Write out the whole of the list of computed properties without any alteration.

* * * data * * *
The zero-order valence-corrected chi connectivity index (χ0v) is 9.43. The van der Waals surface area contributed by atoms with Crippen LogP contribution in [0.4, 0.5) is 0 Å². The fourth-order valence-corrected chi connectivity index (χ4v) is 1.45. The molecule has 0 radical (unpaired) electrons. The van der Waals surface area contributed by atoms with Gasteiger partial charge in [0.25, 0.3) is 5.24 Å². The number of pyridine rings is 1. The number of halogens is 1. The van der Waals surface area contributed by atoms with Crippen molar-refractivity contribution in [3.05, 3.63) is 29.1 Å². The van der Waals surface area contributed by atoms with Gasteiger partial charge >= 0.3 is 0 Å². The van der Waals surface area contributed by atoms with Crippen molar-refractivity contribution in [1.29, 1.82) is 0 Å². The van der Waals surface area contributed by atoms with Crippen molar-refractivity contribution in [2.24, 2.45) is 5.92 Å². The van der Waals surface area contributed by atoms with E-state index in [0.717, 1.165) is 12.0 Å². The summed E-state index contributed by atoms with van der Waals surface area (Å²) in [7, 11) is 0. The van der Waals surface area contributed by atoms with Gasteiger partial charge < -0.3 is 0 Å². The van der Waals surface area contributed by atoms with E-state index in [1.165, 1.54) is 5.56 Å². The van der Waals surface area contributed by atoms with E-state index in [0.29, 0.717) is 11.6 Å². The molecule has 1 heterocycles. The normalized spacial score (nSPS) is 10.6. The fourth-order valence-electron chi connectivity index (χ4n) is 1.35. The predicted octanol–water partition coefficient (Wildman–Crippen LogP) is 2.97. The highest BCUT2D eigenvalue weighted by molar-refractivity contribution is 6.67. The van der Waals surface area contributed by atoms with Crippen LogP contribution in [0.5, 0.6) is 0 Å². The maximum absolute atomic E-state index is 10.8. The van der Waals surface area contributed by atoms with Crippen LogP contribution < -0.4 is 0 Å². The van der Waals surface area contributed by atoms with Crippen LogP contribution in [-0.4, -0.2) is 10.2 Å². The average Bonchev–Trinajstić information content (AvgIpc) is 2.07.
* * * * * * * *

The zero-order valence-corrected chi connectivity index (χ0v) is 9.43. The van der Waals surface area contributed by atoms with Crippen LogP contribution in [0.4, 0.5) is 0 Å². The fourth-order valence-corrected chi connectivity index (χ4v) is 1.45. The molecule has 0 radical (unpaired) electrons. The van der Waals surface area contributed by atoms with Gasteiger partial charge in [0.25, 0.3) is 5.24 Å². The number of pyridine rings is 1. The number of halogens is 1. The van der Waals surface area contributed by atoms with Crippen molar-refractivity contribution in [3.05, 3.63) is 29.1 Å². The van der Waals surface area contributed by atoms with Gasteiger partial charge >= 0.3 is 0 Å². The van der Waals surface area contributed by atoms with Crippen molar-refractivity contribution in [1.29, 1.82) is 0 Å². The van der Waals surface area contributed by atoms with Crippen molar-refractivity contribution in [2.24, 2.45) is 5.92 Å². The van der Waals surface area contributed by atoms with E-state index in [0.717, 1.165) is 12.0 Å². The summed E-state index contributed by atoms with van der Waals surface area (Å²) in [7, 11) is 0. The van der Waals surface area contributed by atoms with Gasteiger partial charge < -0.3 is 0 Å². The van der Waals surface area contributed by atoms with E-state index in [1.165, 1.54) is 5.56 Å². The van der Waals surface area contributed by atoms with E-state index in [0.29, 0.717) is 11.6 Å². The molecule has 1 heterocycles. The normalized spacial score (nSPS) is 10.6. The fourth-order valence-electron chi connectivity index (χ4n) is 1.35. The predicted octanol–water partition coefficient (Wildman–Crippen LogP) is 2.97. The highest BCUT2D eigenvalue weighted by molar-refractivity contribution is 6.67. The van der Waals surface area contributed by atoms with Crippen LogP contribution in [0.5, 0.6) is 0 Å². The maximum absolute atomic E-state index is 10.8. The van der Waals surface area contributed by atoms with Crippen LogP contribution < -0.4 is 0 Å². The van der Waals surface area contributed by atoms with Crippen LogP contribution in [-0.4, -0.2) is 10.2 Å². The average Bonchev–Trinajstić information content (AvgIpc) is 2.07.